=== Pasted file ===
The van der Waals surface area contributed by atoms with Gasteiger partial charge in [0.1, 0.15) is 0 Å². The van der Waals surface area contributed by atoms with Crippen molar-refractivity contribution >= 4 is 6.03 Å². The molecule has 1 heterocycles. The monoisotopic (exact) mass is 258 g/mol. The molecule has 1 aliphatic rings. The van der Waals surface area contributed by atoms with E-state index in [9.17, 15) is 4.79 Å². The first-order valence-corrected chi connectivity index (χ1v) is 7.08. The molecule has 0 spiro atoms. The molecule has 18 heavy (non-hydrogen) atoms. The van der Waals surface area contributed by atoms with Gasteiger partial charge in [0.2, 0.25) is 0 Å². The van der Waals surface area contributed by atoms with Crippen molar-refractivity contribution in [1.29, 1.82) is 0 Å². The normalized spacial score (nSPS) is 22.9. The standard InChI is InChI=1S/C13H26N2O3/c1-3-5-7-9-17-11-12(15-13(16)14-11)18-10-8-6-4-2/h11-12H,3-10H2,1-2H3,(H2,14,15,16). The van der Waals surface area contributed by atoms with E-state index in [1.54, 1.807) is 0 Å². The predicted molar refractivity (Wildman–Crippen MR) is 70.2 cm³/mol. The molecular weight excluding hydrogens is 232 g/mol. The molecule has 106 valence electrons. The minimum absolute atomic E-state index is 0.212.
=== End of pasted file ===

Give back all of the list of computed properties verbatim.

The van der Waals surface area contributed by atoms with Gasteiger partial charge in [0.1, 0.15) is 0 Å². The van der Waals surface area contributed by atoms with Crippen molar-refractivity contribution >= 4 is 6.03 Å². The molecule has 1 heterocycles. The monoisotopic (exact) mass is 258 g/mol. The molecule has 1 aliphatic rings. The van der Waals surface area contributed by atoms with E-state index in [9.17, 15) is 4.79 Å². The first-order valence-corrected chi connectivity index (χ1v) is 7.08. The molecule has 0 spiro atoms. The molecule has 18 heavy (non-hydrogen) atoms. The van der Waals surface area contributed by atoms with Gasteiger partial charge in [0.2, 0.25) is 0 Å². The van der Waals surface area contributed by atoms with Crippen molar-refractivity contribution in [1.29, 1.82) is 0 Å². The normalized spacial score (nSPS) is 22.9. The standard InChI is InChI=1S/C13H26N2O3/c1-3-5-7-9-17-11-12(15-13(16)14-11)18-10-8-6-4-2/h11-12H,3-10H2,1-2H3,(H2,14,15,16). The van der Waals surface area contributed by atoms with E-state index in [1.54, 1.807) is 0 Å². The predicted molar refractivity (Wildman–Crippen MR) is 70.2 cm³/mol. The molecular weight excluding hydrogens is 232 g/mol. The molecule has 106 valence electrons. The minimum absolute atomic E-state index is 0.212.